More important, the Swing team checked out the experience other teams had with thread-safe user interface toolkits. What they found was not encouraging. Programmers using thread-safe toolkits turned out to be confused by the demands for synchronization and often created deadlock-prone programs.
Exception reports in the console
Running Time-Consuming Tasks
When you use threads together with Swing, you have to follow two simple rules.
The second rule is often called the single-thread rule for Swing programming. These two rules seem to be in conflict with each other. Suppose you fire up a separatethread to run a time-consuming task. You usually want to update the user interface to indicate progress while your thread is working. When your task is finished, you want to update the GUI again. But you can’t touch Swing components from your thread. For example, if you want to update a progress bar or a label text, then you can’t simply set its value from your thread.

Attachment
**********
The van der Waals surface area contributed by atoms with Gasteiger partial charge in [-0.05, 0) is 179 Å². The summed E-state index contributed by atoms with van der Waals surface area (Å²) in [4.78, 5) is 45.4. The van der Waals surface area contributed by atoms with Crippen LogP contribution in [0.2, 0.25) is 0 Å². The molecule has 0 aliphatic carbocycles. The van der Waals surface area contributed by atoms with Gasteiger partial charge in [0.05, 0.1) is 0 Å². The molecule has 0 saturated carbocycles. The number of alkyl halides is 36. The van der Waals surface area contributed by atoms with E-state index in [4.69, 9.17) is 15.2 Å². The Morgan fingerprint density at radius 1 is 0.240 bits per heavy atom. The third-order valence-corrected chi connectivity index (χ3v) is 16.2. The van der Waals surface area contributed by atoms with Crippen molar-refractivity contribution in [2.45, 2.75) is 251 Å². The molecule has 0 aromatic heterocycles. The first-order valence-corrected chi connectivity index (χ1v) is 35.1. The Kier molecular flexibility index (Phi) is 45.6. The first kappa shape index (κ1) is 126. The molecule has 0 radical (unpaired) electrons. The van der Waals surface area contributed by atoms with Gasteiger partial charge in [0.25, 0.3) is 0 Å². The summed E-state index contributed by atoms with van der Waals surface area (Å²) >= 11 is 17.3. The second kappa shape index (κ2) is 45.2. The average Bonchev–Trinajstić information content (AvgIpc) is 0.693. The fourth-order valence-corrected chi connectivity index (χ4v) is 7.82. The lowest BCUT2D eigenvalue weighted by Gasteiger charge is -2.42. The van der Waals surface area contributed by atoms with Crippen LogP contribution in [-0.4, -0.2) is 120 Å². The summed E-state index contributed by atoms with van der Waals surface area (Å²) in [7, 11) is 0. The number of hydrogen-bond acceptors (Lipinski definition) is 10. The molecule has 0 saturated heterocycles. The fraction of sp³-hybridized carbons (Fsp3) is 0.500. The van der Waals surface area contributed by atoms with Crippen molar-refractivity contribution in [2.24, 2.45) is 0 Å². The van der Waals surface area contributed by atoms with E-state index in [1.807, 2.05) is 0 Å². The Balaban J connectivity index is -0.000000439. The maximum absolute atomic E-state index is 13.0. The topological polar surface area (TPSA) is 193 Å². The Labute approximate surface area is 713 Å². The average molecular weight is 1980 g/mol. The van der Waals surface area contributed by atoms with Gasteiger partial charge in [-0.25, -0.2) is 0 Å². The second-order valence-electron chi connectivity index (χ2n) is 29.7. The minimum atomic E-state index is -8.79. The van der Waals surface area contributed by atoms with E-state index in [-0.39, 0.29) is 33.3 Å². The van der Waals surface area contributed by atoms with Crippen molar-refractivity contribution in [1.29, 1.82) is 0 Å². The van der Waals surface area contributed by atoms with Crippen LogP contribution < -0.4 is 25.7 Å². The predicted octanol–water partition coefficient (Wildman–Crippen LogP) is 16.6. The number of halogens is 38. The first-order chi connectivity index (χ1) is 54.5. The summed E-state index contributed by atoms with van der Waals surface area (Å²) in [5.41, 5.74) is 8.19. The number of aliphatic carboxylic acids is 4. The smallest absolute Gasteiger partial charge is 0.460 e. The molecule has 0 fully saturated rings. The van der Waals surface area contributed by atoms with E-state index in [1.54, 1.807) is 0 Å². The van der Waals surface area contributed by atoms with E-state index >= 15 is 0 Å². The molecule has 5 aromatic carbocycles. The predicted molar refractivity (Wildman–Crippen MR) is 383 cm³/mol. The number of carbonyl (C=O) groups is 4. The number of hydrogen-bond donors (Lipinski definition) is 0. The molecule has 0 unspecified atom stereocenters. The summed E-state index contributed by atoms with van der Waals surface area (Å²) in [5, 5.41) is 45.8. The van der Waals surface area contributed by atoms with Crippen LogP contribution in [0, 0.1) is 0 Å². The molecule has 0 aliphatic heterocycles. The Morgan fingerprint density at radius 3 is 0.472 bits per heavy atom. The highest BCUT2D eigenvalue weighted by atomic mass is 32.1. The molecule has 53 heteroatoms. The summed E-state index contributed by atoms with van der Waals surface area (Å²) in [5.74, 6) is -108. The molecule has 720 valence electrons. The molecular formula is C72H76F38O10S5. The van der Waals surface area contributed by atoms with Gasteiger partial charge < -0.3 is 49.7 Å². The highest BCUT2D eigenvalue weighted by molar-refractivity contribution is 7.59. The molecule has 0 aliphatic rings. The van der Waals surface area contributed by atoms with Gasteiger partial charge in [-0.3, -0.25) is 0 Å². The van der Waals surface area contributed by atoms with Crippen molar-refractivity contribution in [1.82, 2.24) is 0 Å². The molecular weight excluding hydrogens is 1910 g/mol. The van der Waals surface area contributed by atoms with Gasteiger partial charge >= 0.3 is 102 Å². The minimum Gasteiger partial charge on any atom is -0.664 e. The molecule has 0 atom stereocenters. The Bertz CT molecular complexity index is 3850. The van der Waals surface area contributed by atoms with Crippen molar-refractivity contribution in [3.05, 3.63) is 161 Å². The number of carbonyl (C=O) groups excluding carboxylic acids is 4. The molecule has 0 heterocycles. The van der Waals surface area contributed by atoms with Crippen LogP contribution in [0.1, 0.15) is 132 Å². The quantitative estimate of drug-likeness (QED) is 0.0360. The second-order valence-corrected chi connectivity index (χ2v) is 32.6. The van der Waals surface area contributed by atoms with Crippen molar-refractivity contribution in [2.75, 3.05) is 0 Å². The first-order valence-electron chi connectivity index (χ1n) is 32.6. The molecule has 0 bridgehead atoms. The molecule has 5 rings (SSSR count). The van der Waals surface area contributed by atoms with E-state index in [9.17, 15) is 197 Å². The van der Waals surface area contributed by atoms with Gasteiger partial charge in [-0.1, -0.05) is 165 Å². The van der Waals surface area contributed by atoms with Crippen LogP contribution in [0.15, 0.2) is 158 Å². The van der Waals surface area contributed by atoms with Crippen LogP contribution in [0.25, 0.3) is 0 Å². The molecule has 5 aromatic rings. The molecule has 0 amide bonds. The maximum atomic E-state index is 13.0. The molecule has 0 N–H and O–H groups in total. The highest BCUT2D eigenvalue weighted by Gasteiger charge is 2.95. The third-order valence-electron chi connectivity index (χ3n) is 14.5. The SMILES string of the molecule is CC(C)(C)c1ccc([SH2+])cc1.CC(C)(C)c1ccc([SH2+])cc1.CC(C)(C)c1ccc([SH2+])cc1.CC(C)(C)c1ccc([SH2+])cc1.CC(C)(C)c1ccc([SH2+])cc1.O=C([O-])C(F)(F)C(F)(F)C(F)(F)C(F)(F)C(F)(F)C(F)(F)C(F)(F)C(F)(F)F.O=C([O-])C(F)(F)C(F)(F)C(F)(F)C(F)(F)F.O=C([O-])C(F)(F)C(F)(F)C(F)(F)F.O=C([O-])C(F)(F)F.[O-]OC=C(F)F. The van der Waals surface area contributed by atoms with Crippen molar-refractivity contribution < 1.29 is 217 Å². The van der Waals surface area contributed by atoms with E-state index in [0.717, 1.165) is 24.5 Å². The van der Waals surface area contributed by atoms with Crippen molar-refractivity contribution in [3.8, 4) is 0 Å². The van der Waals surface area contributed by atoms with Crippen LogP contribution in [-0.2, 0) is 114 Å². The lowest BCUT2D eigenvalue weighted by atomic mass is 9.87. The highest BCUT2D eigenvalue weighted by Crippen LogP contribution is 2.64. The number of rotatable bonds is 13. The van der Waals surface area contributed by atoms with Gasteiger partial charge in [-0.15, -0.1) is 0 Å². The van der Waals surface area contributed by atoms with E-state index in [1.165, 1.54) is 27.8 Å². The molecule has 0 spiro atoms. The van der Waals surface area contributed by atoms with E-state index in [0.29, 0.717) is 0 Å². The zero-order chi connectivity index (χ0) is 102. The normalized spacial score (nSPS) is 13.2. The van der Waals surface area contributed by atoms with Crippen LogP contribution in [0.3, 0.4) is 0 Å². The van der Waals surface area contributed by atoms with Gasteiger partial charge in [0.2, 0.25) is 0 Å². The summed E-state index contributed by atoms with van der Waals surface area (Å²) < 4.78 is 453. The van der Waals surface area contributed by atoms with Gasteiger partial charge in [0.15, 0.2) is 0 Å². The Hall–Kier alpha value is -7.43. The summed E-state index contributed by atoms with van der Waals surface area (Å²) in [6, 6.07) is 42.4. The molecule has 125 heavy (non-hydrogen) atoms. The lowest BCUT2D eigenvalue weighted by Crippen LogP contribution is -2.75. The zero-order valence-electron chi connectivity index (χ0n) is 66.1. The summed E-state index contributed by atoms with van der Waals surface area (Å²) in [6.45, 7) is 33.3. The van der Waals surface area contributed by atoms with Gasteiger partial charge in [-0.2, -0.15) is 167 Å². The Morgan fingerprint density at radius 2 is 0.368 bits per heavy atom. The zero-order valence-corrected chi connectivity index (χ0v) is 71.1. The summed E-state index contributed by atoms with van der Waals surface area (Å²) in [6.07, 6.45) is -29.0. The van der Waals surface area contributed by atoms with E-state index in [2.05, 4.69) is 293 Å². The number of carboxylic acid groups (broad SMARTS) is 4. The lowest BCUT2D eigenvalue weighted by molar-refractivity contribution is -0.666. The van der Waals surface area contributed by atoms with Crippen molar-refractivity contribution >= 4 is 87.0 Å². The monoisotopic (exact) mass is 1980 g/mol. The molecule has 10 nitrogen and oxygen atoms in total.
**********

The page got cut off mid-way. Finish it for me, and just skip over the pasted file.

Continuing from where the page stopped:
To solve this problem, you can use two utility methods in any thread to add arbitrary actions to the event queue. For example, suppose you want to periodically update a label in a thread to indicate progress. You can’t call label.setText from your thread.
Instead, use the invokeLater and invokeAndWait methods of the EventQueue class to have that call executed in the event dispatching thread.
Here is what you do. You place the Swing code into the run method of a class that implements the Runnable interface. Then, you create an object of that class and pass it to the static invokeLater or invokeAndWait method. For example, here is how to update a label text:
The invokeLater method returns immediately when the event is posted to the eventqueue. The run method is executed asynchronously. The invokeAndWait method waits untilthe run method has actually been executed.